Entertaining Adaptation of a Theatrical Classic


In a year that was defined by Shakespeare it is refreshing to see the focus on one of his contemporaries if not somewhat ironic that Christopher Marlowe has finally received public accreditation for co-writing several Shakespeare plays. The Faustian myth itself has survived countless adaptations over the years and in both of its original forms it is considered somewhat wordy. Equally the question at the heart of the play – what price the human soul? – is rooted in theology and faith, both areas somewhat lacking nowadays, and so whilst director Rowan Dyer has cut the text to suit he remains true to the original language whilst trying to re-imagine a more contemporary Faustus who in this narcissistic age of navel-gazing and selfies has turned in on his own inner demons with one further question remaining: who is in control?


The play opens with Beelzebub (Geraint Williams) and Chorus (cast members) introducing us to the story before we discover Faustus (Max Pritchard) in his study contemplating how his knowledge has reached the end of every subject. His servant Wagner (Stephen Tyler-Parke) is instructed to summon two magicians, Valdes (Dominic Davies) and Cornelius (Cameron Steen). As he learns how to summon the devil, and despite the endeavours of a Good Angel (Emma Hill) and an Evil Angel (Francesca Redbindaine) to guide him, Faustus is compelled to commit to this new study whilst Wagner diverts the potential distraction of two scholars (Joseph Mitchley and Sean Hutchings). Faustus proceeds to summon the devil and Mephistopheles (Helena Jacks) appears, a representative of the devil, and through him Faustus strikes his pact, and signed in his own blood, with Lucifer (Stewart Hulme): 24 years of life with Mephistopheles serving him and the ability to use magic in any way he chooses but at the end of this period he will give his soul to Lucifer and spend the rest of his time in hell. The closing scene of the first half when Lucifer brings him face to face with the seven deadly sins – Pride (Davies); Covetousness (Jake Hawkes); Wrath (Redbindaine); Envy (Hill); Gluttony (Hutchings); Sloth (Mitchley) and Lechery (Steen) – is powerfully done and appropriately sinister yet Faustus, despite all his learning, fails to see the warning signs.


The second half sees Faustus wasting his newly acquired ‘talents’ as he focuses on fun at the expense of the Pope (Hutchings) and Cardinal Lorraine (Mitchley); the Emperor (Davies) and his Knight (Steen); and the Duke (Mitchley) and Duchess (Redbindaine). Interspersed throughout the play are a few comic interludes where Robin (Williams) and Ralph (Hawkes) show what can happen when magic falls into the wrong hands and reinforce Faustus’ continued fall from grace. The final act for Faustus is his command for Mephistopheles to bring forth Helen of Troy but the face that launched a thousand ships is handled cleverly and gently in this production, again begging the question of who we are really. With the years now passed, the clock is about to strike and amidst the protestations of the two returning scholars, who it could be said never left his side, Faustus is left with one more choice as Lucifer, Beelzebub and the chorus of devils appear for a final time.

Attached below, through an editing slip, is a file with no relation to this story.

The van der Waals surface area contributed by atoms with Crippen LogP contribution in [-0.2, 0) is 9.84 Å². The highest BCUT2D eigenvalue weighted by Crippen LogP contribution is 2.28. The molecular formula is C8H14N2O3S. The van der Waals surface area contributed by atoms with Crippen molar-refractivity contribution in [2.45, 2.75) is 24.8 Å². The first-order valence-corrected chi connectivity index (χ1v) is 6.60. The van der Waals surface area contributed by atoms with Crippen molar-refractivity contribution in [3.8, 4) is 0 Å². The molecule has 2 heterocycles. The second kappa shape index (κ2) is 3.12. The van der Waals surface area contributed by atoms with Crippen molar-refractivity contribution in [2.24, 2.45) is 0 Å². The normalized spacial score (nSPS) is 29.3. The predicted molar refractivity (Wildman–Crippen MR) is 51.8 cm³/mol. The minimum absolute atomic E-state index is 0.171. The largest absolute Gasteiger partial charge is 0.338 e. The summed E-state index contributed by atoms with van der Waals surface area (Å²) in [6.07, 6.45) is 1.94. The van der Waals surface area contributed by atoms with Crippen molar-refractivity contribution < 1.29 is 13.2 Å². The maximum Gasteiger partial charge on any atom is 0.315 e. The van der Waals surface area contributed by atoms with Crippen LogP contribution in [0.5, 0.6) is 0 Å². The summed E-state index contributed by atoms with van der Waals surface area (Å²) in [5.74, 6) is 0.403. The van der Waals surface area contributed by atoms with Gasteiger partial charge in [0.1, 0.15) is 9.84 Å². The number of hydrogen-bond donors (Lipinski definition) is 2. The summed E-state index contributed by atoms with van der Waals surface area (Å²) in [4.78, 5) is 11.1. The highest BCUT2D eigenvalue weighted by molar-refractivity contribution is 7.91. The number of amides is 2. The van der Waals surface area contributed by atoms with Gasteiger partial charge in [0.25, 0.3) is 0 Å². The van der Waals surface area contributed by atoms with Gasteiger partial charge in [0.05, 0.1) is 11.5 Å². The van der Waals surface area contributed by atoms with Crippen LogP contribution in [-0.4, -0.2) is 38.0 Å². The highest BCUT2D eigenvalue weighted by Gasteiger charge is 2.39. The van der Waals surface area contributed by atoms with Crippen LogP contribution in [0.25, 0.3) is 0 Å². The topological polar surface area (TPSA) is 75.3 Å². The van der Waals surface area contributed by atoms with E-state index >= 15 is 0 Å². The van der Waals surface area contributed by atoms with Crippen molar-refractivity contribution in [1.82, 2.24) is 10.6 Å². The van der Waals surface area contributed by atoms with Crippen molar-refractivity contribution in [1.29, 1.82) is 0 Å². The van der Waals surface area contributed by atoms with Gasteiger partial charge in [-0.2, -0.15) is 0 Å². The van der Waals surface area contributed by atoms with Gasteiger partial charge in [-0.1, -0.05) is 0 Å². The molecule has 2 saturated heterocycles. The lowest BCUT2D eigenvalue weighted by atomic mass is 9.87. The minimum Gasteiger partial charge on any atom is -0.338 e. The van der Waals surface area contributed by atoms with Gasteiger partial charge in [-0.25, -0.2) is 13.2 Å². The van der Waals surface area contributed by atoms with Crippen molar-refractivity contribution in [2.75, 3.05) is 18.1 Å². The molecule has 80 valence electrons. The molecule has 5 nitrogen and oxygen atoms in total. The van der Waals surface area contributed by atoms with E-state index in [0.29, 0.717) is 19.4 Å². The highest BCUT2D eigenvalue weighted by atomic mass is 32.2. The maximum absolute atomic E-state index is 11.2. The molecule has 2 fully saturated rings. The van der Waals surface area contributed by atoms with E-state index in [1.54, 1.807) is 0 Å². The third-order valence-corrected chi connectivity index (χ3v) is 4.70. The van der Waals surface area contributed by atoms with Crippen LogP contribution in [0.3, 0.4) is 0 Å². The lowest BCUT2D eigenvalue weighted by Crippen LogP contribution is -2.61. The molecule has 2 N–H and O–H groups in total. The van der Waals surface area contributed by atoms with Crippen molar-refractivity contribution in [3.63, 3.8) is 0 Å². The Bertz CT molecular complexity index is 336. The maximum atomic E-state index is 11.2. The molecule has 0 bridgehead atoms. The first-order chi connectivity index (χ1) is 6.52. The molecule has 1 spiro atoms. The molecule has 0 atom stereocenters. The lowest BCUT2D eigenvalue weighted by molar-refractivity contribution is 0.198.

There were strong performances from all the cast in what is a challenging piece. Pritchard’s Faustus was solid and Jacks’ Mephistopheles offered an interesting take on the character. I was particularly drawn to Williams who captured the contrasting characters of Beelzebub and Robin so well. Hulme had a majestic presence as Lucifer and the devilment in all of Steen’s characters was a perfect epitaph to his Algernon Moncrief in Brimstone’s September production of ‘The Importance of Being Earnest’. The costumes (Elaine Louise Stewart and Emma Ley) and Makeup (Ley) were superb and combined with Dyer’s musical accompaniments captured Faustus’ descent into darkness with suspenseful brilliance at every turn. The use of a platform stage and a three-tiered seating area, pleasingly almost full, and darkened stage backdrop worked well as did the occasional use of the high-level balcony and stage entrances from within the audience. I must note that the venue does need to do some work on its heating system as I had certainly imagined hell to be a lot hotter than it was in the final scenes when the actors breath was visible with every line.


Doctor Faustus performs once more at the Black-E on 26th November 2016 at 7.30pm. Tickets are available from www.ticketsource.co.uk/Brimstonetheatre as well as from News From Nowhere at 96 Bold Street, Liverpool L1 4HY.


Brimstone Theatre was set up in 2013 by a group of friends interested in exploring darker plays. Productions to date have included Antigone, A Christmas Carol and The Importance of Being Earnest. There are some exciting ideas already being considered for next year. Brimstone Theatre also have a play reading group via their Facebook page which is open to everyone and where an old favourite or something new can be explored. Why not get involved, new faces are always welcome.


The Black-E (formerly The Blackie) was established in the 1960's with a commitment to combine a contemporary arts centre with a community centre. Having taken over the former Great George Street Congregational Church in October 1967, it is considered the UK's first community arts project and a centre where all the arts (performing and making, experimental and traditional) engage with all the people who choose to come through its doors (young and old, disadvantaged and privileged). Further details http://www.theblack-e.co.uk/


Reviewer: Mark Davoren

Reviewed: 25th November 2016